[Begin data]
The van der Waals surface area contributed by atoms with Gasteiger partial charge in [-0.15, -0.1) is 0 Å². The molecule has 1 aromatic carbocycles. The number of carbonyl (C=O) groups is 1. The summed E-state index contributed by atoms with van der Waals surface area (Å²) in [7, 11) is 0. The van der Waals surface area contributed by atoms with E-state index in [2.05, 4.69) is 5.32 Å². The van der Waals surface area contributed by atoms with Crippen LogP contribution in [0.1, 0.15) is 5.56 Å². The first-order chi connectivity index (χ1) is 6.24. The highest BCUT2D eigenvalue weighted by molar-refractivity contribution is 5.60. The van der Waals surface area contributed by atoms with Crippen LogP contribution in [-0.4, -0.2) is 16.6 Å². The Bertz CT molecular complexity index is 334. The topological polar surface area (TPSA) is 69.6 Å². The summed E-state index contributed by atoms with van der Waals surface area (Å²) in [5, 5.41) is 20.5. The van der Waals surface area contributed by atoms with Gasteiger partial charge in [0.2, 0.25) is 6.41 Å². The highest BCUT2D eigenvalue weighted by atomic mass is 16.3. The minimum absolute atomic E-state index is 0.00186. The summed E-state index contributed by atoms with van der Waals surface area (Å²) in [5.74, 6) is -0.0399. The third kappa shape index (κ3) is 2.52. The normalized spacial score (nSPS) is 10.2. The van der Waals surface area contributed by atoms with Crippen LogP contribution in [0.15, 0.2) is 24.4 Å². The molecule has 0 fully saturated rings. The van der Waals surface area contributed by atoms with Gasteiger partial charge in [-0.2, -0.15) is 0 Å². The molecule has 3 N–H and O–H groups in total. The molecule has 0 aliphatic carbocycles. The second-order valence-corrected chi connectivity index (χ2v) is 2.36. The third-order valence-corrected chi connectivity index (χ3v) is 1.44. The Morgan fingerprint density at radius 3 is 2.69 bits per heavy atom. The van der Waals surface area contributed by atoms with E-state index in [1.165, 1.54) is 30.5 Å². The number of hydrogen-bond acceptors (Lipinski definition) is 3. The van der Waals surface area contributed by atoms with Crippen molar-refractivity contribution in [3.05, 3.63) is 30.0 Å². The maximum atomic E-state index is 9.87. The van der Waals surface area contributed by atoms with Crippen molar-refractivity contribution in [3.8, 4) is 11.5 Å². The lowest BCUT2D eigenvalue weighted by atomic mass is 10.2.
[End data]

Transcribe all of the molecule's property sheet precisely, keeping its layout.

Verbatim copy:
The van der Waals surface area contributed by atoms with Gasteiger partial charge in [-0.15, -0.1) is 0 Å². The molecule has 1 aromatic carbocycles. The number of carbonyl (C=O) groups is 1. The summed E-state index contributed by atoms with van der Waals surface area (Å²) in [7, 11) is 0. The van der Waals surface area contributed by atoms with E-state index in [2.05, 4.69) is 5.32 Å². The van der Waals surface area contributed by atoms with Crippen LogP contribution in [0.1, 0.15) is 5.56 Å². The first-order chi connectivity index (χ1) is 6.24. The highest BCUT2D eigenvalue weighted by molar-refractivity contribution is 5.60. The van der Waals surface area contributed by atoms with Crippen LogP contribution in [-0.4, -0.2) is 16.6 Å². The Bertz CT molecular complexity index is 334. The topological polar surface area (TPSA) is 69.6 Å². The summed E-state index contributed by atoms with van der Waals surface area (Å²) in [5, 5.41) is 20.5. The van der Waals surface area contributed by atoms with Gasteiger partial charge in [0.2, 0.25) is 6.41 Å². The highest BCUT2D eigenvalue weighted by atomic mass is 16.3. The minimum absolute atomic E-state index is 0.00186. The summed E-state index contributed by atoms with van der Waals surface area (Å²) in [5.74, 6) is -0.0399. The third kappa shape index (κ3) is 2.52. The normalized spacial score (nSPS) is 10.2. The van der Waals surface area contributed by atoms with Crippen LogP contribution in [0.15, 0.2) is 24.4 Å². The molecule has 0 fully saturated rings. The van der Waals surface area contributed by atoms with Gasteiger partial charge in [-0.2, -0.15) is 0 Å². The molecule has 3 N–H and O–H groups in total. The molecule has 0 aliphatic carbocycles. The second-order valence-corrected chi connectivity index (χ2v) is 2.36. The third-order valence-corrected chi connectivity index (χ3v) is 1.44. The Morgan fingerprint density at radius 3 is 2.69 bits per heavy atom. The van der Waals surface area contributed by atoms with E-state index in [1.165, 1.54) is 30.5 Å². The number of hydrogen-bond acceptors (Lipinski definition) is 3. The van der Waals surface area contributed by atoms with Crippen molar-refractivity contribution in [3.05, 3.63) is 30.0 Å². The maximum atomic E-state index is 9.87. The van der Waals surface area contributed by atoms with Crippen molar-refractivity contribution in [3.8, 4) is 11.5 Å². The lowest BCUT2D eigenvalue weighted by atomic mass is 10.2.